Bretton G. Sciaroni, an American lawyer who became a powerful business broker and an adviser to the government in Cambodia after being fired as a White House official when he became embroiled in the Iran-contra scandal, died on March 12 at his home in the nation’s capital, Phnom Penh. He was 69.
He had been ill for some time, friends said, but no autopsy was performed to determine the cause of death. Two fancy pens were placed in his pocket when he was buried, an honor generally reserved for senior officials.
In more than three decades in Cambodia, Mr. Sciaroni became an influential and well-connected figure in legal and business circles as well as providing the government of Prime Minister Hun Sen with legal opinions that included a justification of the prime minister’s seizure of full power in a violent 1997 coup.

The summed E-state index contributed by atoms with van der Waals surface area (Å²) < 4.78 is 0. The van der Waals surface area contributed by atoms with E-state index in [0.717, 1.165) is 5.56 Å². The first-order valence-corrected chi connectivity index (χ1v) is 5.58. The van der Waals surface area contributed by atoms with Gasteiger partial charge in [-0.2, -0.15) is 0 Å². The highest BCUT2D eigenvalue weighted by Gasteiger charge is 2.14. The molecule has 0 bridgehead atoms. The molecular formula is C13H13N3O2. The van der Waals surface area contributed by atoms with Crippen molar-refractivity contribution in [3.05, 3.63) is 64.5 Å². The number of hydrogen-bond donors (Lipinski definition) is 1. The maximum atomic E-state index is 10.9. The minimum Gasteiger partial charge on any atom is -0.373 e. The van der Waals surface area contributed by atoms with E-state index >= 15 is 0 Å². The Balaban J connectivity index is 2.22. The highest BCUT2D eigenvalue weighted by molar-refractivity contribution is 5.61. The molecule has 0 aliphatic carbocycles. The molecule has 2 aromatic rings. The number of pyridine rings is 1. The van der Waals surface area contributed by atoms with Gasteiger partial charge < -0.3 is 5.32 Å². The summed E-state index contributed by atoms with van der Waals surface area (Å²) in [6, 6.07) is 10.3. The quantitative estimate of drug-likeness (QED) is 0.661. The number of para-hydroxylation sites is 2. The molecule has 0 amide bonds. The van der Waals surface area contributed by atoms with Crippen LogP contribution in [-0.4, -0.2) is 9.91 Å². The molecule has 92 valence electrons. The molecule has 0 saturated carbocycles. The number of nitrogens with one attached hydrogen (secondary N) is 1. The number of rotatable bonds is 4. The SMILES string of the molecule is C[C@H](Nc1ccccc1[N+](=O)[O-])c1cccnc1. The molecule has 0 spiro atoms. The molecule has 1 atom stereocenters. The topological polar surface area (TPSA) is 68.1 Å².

That analysis and the controversy that followed it harked back to a legal opinion Mr. Sciaroni had drawn up as a 35-year-old lawyer in Washington justifying a behind-the-scenes deal in which profits from arms sales to Iran were to be used to fund the Nicaraguan rebels known as the contras, despite a law severely limiting such assistance.
Sciaroni & Associates, which facilitates and provides advice on government contracts and investment projects.
He became influential in the business world and served as chairman of the International Business Chamber of Cambodia, chairman of the American Chamber of Commerce and co-chairman of Cambodia’s Working Group on Law, Tax and Governance.
He was later formally named a legal adviser to the Cambodian government, an appointment made by royal decree that carried the rank of minister.